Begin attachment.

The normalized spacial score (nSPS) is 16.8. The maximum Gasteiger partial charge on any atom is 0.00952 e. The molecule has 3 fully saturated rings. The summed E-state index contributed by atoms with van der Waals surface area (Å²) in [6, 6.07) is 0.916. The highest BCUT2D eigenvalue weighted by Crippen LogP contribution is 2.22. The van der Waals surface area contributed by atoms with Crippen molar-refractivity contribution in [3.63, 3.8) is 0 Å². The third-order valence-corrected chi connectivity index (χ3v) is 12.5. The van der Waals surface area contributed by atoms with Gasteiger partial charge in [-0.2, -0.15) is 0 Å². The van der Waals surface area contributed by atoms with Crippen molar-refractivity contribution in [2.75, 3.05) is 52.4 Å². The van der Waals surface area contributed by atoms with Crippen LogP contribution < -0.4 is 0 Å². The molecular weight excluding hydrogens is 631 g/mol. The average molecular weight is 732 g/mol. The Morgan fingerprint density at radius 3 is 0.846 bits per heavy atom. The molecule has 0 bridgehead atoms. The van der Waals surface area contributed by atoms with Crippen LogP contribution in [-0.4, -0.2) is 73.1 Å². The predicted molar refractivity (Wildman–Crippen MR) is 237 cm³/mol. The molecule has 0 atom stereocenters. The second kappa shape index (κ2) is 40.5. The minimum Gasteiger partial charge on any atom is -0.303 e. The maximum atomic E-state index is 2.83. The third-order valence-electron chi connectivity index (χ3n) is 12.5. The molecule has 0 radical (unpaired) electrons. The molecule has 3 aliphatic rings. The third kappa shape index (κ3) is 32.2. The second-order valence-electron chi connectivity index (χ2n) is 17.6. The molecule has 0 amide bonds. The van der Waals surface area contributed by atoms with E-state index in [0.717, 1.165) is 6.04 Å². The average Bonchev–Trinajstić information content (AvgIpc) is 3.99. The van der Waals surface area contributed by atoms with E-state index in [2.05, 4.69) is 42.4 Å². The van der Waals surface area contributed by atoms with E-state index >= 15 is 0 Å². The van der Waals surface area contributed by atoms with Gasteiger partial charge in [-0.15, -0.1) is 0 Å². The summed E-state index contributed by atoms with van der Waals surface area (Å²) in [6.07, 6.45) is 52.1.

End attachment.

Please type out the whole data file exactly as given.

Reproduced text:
The normalized spacial score (nSPS) is 16.8. The maximum Gasteiger partial charge on any atom is 0.00952 e. The molecule has 3 fully saturated rings. The summed E-state index contributed by atoms with van der Waals surface area (Å²) in [6, 6.07) is 0.916. The highest BCUT2D eigenvalue weighted by Crippen LogP contribution is 2.22. The van der Waals surface area contributed by atoms with Crippen molar-refractivity contribution in [3.63, 3.8) is 0 Å². The third-order valence-corrected chi connectivity index (χ3v) is 12.5. The van der Waals surface area contributed by atoms with Gasteiger partial charge in [-0.2, -0.15) is 0 Å². The van der Waals surface area contributed by atoms with Crippen molar-refractivity contribution in [2.75, 3.05) is 52.4 Å². The van der Waals surface area contributed by atoms with Crippen LogP contribution < -0.4 is 0 Å². The molecular weight excluding hydrogens is 631 g/mol. The average molecular weight is 732 g/mol. The Morgan fingerprint density at radius 3 is 0.846 bits per heavy atom. The molecule has 0 bridgehead atoms. The van der Waals surface area contributed by atoms with Crippen LogP contribution in [-0.4, -0.2) is 73.1 Å². The predicted molar refractivity (Wildman–Crippen MR) is 237 cm³/mol. The molecule has 0 atom stereocenters. The second kappa shape index (κ2) is 40.5. The minimum Gasteiger partial charge on any atom is -0.303 e. The maximum atomic E-state index is 2.83. The third-order valence-electron chi connectivity index (χ3n) is 12.5. The molecule has 0 radical (unpaired) electrons. The molecule has 3 aliphatic rings. The third kappa shape index (κ3) is 32.2. The second-order valence-electron chi connectivity index (χ2n) is 17.6. The molecule has 0 amide bonds. The van der Waals surface area contributed by atoms with E-state index in [0.717, 1.165) is 6.04 Å². The average Bonchev–Trinajstić information content (AvgIpc) is 3.99. The van der Waals surface area contributed by atoms with E-state index in [2.05, 4.69) is 42.4 Å². The van der Waals surface area contributed by atoms with E-state index >= 15 is 0 Å². The van der Waals surface area contributed by atoms with Gasteiger partial charge in [-0.15, -0.1) is 0 Å². The summed E-state index contributed by atoms with van der Waals surface area (Å²) in [6.07, 6.45) is 52.1.